LA Tech Updates: TikTok Says it Will Pay Creators — and Universal Music Group
Sam primarily covers entertainment and media for dot.LA. Previously he was Marjorie Deane Fellow at The Economist, where he wrote for the business and finance sections of the print edition. He has also worked at the XPRIZE Foundation, U.S. Government Accountability Office, KCRW, and MLB Advanced Media (now Disney Streaming Services). He holds an MBA from UCLA Anderson, an MPP from UCLA Luskin and a BA in History from University of Michigan. Email him at samblake@dot.LA and find him on Twitter @hisamblake
TikTok made two significant announcements on Thursday, each suggesting a gesture of goodwill to communities on which the user-generated video-sharing platform relies. One was a multi-year deal with the National Music Publishers Association, a trade association that has previously accused TikTok of failing to pay adequate royalties to music rights-holders and reportedly has threatened legal action.
The "new partnership will give NMPA members the ability to opt-in to a licensing framework that allows them to benefit from their works included on TikTok," according to a joint statement.
Prior to the deal, TikTok had been operating with a bit of a hodgepodge approach toward its licensing arrangements with music publishers. It had short-term contracts with Sony Music and Warner Music's publishing arms, but none with Universal Music Group Publishing since their deal lapsed last year.
TikTok has faced political backlash related to privacy concerns and from its being owned by ByteDance, a Chinese firm. In June the app was banned in India, one of its biggest markets, and it now faces a threat of similar action from the U.S. The company recently hired Kevin Mayer away from Disney, a move seen by some analysts as an effort to quell concerns about its relationship to the Chinese government.
TikTok has also faced criticism from NMPA President and CEO David Israelite, but today's deal seems to have assuaged his grievances.
"We are pleased to find a way forward with TikTok which benefits songwriters and publishers and offers them critical compensation for their work," he said in the statement.
A New Deal for TikTok Creators
TikTok's second announcement Thursday described a new $200 million fund "to help support ambitious creators who are seeking opportunities to foster a livelihood through their innovative content" on the platform.
There were few details on how the funds will be distributed and who is eligible to receive them. Creators must be at least 18 years old, exceed an undisclosed number of followers on the platform, and "consistently post original content" that adheres to TikTok's community guidelines, according to the announcement. The company will begin accepting applications for a piece of the TikTok Creator Fund starting in August, the statement said.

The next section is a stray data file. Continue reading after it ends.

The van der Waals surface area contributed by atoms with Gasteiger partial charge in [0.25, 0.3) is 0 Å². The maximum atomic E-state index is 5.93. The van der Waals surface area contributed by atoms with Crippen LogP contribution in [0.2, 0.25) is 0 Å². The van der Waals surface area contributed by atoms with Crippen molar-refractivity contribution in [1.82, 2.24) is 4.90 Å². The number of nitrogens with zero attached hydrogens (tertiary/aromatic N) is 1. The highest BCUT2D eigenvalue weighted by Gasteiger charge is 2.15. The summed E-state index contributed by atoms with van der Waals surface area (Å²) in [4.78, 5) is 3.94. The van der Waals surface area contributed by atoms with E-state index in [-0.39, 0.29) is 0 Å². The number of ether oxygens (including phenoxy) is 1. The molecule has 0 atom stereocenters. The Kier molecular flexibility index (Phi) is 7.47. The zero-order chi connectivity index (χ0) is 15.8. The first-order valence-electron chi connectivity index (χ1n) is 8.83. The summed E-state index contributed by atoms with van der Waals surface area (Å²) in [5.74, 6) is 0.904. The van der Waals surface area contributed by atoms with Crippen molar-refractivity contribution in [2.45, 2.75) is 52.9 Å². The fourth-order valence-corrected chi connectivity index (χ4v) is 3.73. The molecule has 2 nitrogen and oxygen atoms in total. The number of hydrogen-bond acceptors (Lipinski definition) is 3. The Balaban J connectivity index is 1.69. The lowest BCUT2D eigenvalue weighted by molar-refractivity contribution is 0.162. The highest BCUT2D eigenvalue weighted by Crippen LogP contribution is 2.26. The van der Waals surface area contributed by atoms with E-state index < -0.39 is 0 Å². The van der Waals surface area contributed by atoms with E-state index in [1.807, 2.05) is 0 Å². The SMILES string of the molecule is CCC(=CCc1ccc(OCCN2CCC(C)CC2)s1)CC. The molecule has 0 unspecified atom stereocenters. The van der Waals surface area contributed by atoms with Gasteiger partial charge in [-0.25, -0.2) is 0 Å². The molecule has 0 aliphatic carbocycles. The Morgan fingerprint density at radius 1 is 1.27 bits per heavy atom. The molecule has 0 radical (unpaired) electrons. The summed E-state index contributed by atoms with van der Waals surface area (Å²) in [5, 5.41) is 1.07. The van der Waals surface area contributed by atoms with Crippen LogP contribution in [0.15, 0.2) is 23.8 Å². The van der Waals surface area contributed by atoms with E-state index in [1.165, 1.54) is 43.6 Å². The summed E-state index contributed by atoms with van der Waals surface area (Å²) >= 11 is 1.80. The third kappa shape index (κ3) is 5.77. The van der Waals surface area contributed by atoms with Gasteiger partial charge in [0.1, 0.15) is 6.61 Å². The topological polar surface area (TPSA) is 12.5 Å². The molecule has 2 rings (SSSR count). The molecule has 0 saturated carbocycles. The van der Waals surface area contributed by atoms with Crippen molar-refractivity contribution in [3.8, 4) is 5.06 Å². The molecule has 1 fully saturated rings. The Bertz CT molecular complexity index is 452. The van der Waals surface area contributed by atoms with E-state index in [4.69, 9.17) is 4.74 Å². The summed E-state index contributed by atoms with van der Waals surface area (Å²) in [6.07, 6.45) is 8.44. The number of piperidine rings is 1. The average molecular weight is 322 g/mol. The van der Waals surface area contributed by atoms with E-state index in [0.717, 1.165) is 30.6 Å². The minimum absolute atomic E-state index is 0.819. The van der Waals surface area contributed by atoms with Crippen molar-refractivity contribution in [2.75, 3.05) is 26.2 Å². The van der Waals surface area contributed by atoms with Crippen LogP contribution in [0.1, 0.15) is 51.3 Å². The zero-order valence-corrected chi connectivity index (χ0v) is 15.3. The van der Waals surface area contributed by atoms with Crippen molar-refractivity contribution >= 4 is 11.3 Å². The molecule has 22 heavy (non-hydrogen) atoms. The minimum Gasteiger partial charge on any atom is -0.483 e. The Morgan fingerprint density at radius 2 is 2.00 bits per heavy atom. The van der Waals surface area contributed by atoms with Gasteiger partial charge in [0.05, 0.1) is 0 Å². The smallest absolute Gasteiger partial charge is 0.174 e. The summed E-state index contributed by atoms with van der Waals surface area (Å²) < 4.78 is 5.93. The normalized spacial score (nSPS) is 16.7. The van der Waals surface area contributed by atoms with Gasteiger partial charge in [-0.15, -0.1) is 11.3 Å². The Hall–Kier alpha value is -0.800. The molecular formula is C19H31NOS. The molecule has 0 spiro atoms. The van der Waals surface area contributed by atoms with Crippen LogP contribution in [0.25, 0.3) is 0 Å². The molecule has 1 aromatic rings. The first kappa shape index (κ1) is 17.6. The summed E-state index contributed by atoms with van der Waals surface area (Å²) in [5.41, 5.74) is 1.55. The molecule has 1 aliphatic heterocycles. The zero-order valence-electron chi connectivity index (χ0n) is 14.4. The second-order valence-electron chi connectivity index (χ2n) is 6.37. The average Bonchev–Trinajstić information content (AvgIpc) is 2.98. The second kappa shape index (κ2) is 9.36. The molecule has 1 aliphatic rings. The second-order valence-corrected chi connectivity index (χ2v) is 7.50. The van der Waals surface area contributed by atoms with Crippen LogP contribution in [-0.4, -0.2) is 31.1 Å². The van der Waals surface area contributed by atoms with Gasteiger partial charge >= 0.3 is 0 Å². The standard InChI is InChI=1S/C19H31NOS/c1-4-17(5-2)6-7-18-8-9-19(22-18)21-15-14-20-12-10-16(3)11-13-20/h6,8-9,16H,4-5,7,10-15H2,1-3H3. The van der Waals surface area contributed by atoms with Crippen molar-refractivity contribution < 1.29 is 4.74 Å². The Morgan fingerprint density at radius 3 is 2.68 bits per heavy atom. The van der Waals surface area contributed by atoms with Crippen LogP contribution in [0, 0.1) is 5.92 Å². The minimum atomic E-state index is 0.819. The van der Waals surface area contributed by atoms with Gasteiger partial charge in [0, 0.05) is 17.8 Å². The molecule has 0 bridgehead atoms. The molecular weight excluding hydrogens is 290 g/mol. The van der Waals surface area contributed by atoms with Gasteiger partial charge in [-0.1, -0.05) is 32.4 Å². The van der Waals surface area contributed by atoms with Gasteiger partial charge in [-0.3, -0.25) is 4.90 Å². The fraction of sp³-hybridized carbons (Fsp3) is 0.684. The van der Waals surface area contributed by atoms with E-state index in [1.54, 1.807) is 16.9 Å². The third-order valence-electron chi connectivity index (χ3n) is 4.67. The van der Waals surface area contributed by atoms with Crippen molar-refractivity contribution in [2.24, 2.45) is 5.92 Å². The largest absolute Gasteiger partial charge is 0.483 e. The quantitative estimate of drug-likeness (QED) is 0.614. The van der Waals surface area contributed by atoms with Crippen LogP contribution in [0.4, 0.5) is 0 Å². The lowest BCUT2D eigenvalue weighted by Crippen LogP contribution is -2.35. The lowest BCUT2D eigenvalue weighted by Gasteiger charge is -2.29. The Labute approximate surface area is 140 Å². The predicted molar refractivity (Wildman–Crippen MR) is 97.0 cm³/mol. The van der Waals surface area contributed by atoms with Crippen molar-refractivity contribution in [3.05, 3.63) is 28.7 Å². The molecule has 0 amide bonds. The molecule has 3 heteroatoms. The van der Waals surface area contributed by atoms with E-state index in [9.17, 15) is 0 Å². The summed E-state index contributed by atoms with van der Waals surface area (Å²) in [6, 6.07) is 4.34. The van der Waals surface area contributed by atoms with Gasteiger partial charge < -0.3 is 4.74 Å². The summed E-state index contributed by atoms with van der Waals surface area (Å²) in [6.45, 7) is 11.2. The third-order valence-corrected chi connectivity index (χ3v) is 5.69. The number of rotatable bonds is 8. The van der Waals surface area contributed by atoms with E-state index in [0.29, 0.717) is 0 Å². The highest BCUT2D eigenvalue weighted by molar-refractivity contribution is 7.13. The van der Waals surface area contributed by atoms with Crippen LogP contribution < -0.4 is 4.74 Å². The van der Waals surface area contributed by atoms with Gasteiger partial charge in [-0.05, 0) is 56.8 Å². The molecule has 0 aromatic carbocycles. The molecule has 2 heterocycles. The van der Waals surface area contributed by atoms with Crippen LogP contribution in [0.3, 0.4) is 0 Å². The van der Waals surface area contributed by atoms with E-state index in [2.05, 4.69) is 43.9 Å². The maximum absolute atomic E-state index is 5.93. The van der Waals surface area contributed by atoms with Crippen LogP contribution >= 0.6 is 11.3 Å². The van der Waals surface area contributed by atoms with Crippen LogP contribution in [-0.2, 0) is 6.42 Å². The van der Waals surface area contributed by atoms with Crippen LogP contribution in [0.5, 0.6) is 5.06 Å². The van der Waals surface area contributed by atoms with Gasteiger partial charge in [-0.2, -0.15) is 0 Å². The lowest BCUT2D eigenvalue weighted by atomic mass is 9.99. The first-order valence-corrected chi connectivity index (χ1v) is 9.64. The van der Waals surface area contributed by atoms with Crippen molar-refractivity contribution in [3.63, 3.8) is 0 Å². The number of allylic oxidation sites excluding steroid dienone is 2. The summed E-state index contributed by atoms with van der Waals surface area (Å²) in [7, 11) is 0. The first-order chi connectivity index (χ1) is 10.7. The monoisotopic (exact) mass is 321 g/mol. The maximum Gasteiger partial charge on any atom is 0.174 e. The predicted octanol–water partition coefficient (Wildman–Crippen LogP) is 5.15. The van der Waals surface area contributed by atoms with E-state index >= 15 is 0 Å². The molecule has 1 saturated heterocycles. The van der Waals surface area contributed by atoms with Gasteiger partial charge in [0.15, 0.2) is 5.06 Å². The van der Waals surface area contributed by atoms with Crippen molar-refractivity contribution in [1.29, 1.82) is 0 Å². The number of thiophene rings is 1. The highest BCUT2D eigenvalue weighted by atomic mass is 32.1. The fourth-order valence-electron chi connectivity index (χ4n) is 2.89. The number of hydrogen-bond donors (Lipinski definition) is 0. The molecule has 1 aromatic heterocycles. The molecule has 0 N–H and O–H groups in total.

Despite its geopolitical setbacks, TikTok has had a banner 2020. According to analytics firm SensorTower, the platform generated over 315 million installs on the iOS App Store and Google Play in the first three months of the year. If true, that would be the most quarterly downloads for any app in the App Store.
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Minutes into filling out my absentee ballot last week, I was momentarily distracted by my dog Seamus. A moment later, I realized in horror that I was filling in the wrong bubble — accidentally voting "no" on a ballot measure that I meant to vote "yes" on.
It was only a few ink marks, but it was noticeable enough. Trying to fix my mistake, I darkly and fully filled in the correct circle and then, as if testifying to an error on a check, put my initials next to the one I wanted.
Then I worried. As a reporter who has previously covered election security for years, I went on a mini-quest trying to understand how a small mistake can have larger repercussions.
As Los Angeles County's 5.6 million registered voters all receive ballots at home for the first time, I knew my experience could not be unique. But I wondered, would my vote count? Or would my entire ballot now be discarded?
My distractingly sweet dog, Seamus.
Photo by Tami Abdollah
Tech agricultural unicorn Plenty is gearing up to hire 50 full-time employees to run a new vertical farm monitored by robots in Compton.
The farm, which will open in 2021, will grow leafy greens and Driscoll's branded strawberries, showcasing Plenty's indoor hydroponic farming. CEO and co-founder Matt Barnard says it's more efficient than traditional farming, which is weather-sensitive and requires large plots of land.